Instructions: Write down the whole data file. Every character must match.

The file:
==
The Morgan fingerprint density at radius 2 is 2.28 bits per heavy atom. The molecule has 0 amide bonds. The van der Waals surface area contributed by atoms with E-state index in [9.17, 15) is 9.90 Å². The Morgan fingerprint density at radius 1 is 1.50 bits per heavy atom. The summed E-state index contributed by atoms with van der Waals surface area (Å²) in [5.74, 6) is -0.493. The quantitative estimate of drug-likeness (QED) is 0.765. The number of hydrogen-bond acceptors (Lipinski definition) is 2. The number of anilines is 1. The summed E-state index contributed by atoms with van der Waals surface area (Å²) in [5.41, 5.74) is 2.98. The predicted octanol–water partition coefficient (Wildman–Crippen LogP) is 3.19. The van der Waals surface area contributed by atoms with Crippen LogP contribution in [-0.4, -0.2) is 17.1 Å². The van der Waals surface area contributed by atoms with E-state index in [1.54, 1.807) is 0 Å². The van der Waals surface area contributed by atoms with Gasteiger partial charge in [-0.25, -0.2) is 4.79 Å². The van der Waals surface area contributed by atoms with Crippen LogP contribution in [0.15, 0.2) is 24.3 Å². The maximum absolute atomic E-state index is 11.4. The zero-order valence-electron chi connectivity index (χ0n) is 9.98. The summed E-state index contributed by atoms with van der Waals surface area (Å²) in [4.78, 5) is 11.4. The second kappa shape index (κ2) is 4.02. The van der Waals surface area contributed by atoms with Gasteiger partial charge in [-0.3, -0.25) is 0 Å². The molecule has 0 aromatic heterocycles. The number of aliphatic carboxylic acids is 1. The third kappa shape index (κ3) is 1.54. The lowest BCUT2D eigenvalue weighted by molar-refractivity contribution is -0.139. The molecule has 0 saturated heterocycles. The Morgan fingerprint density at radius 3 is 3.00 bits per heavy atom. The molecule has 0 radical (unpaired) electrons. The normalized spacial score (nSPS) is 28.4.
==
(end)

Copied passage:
The Morgan fingerprint density at radius 2 is 2.28 bits per heavy atom. The molecule has 0 amide bonds. The van der Waals surface area contributed by atoms with E-state index in [9.17, 15) is 9.90 Å². The Morgan fingerprint density at radius 1 is 1.50 bits per heavy atom. The summed E-state index contributed by atoms with van der Waals surface area (Å²) in [5.74, 6) is -0.493. The quantitative estimate of drug-likeness (QED) is 0.765. The number of hydrogen-bond acceptors (Lipinski definition) is 2. The number of anilines is 1. The summed E-state index contributed by atoms with van der Waals surface area (Å²) in [5.41, 5.74) is 2.98. The predicted octanol–water partition coefficient (Wildman–Crippen LogP) is 3.19. The van der Waals surface area contributed by atoms with Crippen LogP contribution in [-0.4, -0.2) is 17.1 Å². The van der Waals surface area contributed by atoms with E-state index in [1.54, 1.807) is 0 Å². The van der Waals surface area contributed by atoms with Gasteiger partial charge in [-0.25, -0.2) is 4.79 Å². The van der Waals surface area contributed by atoms with Crippen LogP contribution in [0.15, 0.2) is 24.3 Å². The maximum absolute atomic E-state index is 11.4. The zero-order valence-electron chi connectivity index (χ0n) is 9.98. The summed E-state index contributed by atoms with van der Waals surface area (Å²) in [4.78, 5) is 11.4. The second kappa shape index (κ2) is 4.02. The van der Waals surface area contributed by atoms with Gasteiger partial charge in [-0.3, -0.25) is 0 Å². The molecule has 0 aromatic heterocycles. The number of aliphatic carboxylic acids is 1. The third kappa shape index (κ3) is 1.54. The lowest BCUT2D eigenvalue weighted by molar-refractivity contribution is -0.139. The molecule has 0 saturated heterocycles. The Morgan fingerprint density at radius 3 is 3.00 bits per heavy atom. The molecule has 0 radical (unpaired) electrons. The normalized spacial score (nSPS) is 28.4.